Car owners whose air bags have been replaced in the past three years may have had dangerous counterfeit bags installed, according to a warning from the Obama administration last month.
The National Highway Transportation Safety Administration (NHTSA) says only 0.1 percent of the U.S. vehicle fleet is believed to be affected, approximately 250,000 cars on the road today. Industry officials briefed by the government said that tens of thousands of car owners could be driving vehicles with counterfeit air bags. Last month, NHTSA conducted tests on 11 counterfeit bags, of which ten did not inflate and failed to inflate properly. In one test, a counterfeit bag shot out flames and shards of metal shrapnel at a crash dummy rather than inflating, according to NHTSA Administrator David Strickland, who showed a video of the test at a news conference. Strickland refers to the problem as “an extreme safety risk.”
NHTSA is asking car owners to check the government website, www.Safercar.gov, for information on how to contact a call center, which was established by auto manufacturers to determine whether their vehicle model is among those for which counterfeit air bags are known to have been made.
No deaths or injuries have been tied to the counterfeit bags, according to the NHTSA. Industry officials say that it is unclear whether the police accident investigators would be able to identify a counterfeit bag from a genuine one.
NHTSA has compiled a list of dozens of vehicle makes and models for which counterfeit air bags may be available, but the agency cautioned that the full scope of the problem isn’t clear yet and the list is expected to “evolve over time.”
If a car is on the list and has had its air bags replaced during the past three years by a repair shop other than a new car dealership, NHTSA is asking owners to take the vehicle into a dealership for inspection (at their own expense) to determine whether the replaced air bags are counterfeit. Fees for checking out air bags could run $100 or more, industry officials said. Some types of cars have as many as eight air bags. Consumers that purchased replacement air bags online or those who purchased a used vehicle that may have had its air bags replaced within the past three years, should also check NHTSA’s list.
Officials at NHTSA made it clear that the air bag problem is not the result of a manufacturing defect by automakers and is not a recall. The counterfeit air bags typically have been made to look like air bags made by automakers and usually include a manufacturer’s logo. Government investigators believe that many of the air bags come from China, an industry official said. The bags are marketed to auto repair and body shops as the real deal, industry officials said. Auto dealerships that operate their own body shops are usually required by their franchise agreements to buy their parts, including air bags, directly from automakers and therefore, are unlikely to have installed counterfeit bags, according to industry officials.
According to information on the National Association of Automobile Dealership’s website, only 37 percent of auto dealers have their own body shops. Often, consumers are referred to auto body shops not affiliated with an automaker, by their insurance companies when their vehicles are damaged.
Counterfeiting of a wide variety of auto parts has been a well-known problem for a long time, industry officials said. Government officials report escalating concerns regarding recent incidents of fraud. In August, federal agents confiscated close to 1,600 counterfeit air bags and arrested a North Carolina auto mechanic, according to a report by the Charlotte Observer. The mechanic was tied to another counterfeit air bag case last year in Tennessee, the report said.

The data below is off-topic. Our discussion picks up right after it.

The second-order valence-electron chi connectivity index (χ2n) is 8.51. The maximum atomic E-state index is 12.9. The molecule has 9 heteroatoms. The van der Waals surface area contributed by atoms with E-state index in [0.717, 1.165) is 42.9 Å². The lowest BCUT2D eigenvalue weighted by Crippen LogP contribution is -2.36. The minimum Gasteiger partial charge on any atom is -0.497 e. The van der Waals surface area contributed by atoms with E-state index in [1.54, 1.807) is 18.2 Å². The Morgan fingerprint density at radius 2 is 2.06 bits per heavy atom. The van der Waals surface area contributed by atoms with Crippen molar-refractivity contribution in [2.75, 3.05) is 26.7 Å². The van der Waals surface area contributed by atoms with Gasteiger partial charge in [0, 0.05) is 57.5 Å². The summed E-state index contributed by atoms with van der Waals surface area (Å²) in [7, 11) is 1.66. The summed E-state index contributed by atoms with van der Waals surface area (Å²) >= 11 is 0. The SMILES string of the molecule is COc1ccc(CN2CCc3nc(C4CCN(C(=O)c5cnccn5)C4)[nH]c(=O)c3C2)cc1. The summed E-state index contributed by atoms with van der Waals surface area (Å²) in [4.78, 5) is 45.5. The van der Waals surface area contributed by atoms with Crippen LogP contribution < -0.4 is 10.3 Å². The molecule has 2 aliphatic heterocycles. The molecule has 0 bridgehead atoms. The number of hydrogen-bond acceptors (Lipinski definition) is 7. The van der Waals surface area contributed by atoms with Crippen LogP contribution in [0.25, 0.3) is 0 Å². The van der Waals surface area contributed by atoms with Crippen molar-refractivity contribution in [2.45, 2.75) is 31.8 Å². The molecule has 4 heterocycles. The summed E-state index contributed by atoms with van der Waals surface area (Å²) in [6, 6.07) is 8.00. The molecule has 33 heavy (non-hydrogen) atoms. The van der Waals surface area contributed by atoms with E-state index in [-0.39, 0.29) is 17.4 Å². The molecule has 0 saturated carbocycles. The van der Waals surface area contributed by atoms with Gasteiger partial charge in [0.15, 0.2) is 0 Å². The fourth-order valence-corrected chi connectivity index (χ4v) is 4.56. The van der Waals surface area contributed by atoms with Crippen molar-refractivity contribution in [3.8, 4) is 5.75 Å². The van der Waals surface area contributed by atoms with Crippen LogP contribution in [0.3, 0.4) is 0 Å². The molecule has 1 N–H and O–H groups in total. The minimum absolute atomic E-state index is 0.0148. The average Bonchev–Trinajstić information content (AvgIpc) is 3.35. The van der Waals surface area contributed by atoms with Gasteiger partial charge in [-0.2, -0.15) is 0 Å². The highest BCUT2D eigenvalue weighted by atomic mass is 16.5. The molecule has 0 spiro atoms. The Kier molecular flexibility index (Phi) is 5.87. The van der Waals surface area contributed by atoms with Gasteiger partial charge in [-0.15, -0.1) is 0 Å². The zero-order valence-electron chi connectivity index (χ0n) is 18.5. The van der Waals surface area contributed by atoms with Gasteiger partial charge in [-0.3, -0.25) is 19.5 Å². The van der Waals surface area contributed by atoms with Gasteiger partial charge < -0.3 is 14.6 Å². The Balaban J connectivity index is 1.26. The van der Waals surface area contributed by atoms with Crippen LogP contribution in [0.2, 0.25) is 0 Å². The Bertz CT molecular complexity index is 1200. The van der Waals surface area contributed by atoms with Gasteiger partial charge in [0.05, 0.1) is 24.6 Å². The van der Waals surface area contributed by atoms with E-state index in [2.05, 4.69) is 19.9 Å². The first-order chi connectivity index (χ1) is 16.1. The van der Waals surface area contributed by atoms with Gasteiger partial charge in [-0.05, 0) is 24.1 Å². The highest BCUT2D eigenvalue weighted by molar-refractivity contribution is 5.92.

Last February, a Chinese citizen pleaded guilty and was sentenced in federal court in Chattanooga, Tennessee to 37 months in prison for trafficking in counterfeit air bags, according to a statement made at the time by the U.S. Attorney’s Office. He was a part owner of an international auto parts company, which made a variety of auto parts, many of which were counterfeit, according to the statement. In 2010, he traveled from China to Chattanooga to sell additional counterfeit air bags and other auto parts. The counterfeit air bags were manufactured by purchasing genuine auto air bags, which were torn down and used to make molds to produce the counterfeit air bags. Trademark emblems were purchased through Honda, Toyota, Audi, BMW and other dealerships located in China and affixed to the counterfeit air bags. The air bags were advertised on his website and sold for approximately $50 to $70 each, which is far below the value of an authentic air bag, the statement reported.
Law enforcement authorities have seized about 2,500 counterfeit air bags so far this year. Investigators are in progress in several locations around the country, according to John Morton, director of U.S. Immigration and Customs Enforcement.
According to the National Highway Transportation Safety Administration, the following makes of vehicles that may have counterfeit air bags are: Acura, Audi, BMW, Buick, Chevrolet, Ford, Honda, Hyundai, Infiniti, Kia, Land Rover, Lexus, Mazda, Mercedes, Mitshubishi, Nissan, Subaru, Suzuki, Toyota, Volkswagen and Volvo. The list is expected to evolve. You can check the website (listed above) for more specifics.
Do you think his sentence was fair? We will never know how many accident victims suffered because of his negligence. People purchase vehicles based on their safety features in the event of an accident. Consumers depend on the air bags to protect them and potentially save their lives, as opposed to the air bags shooting out flames and metal shrapnel. He made his living based on greed, dishonesty and deceit.
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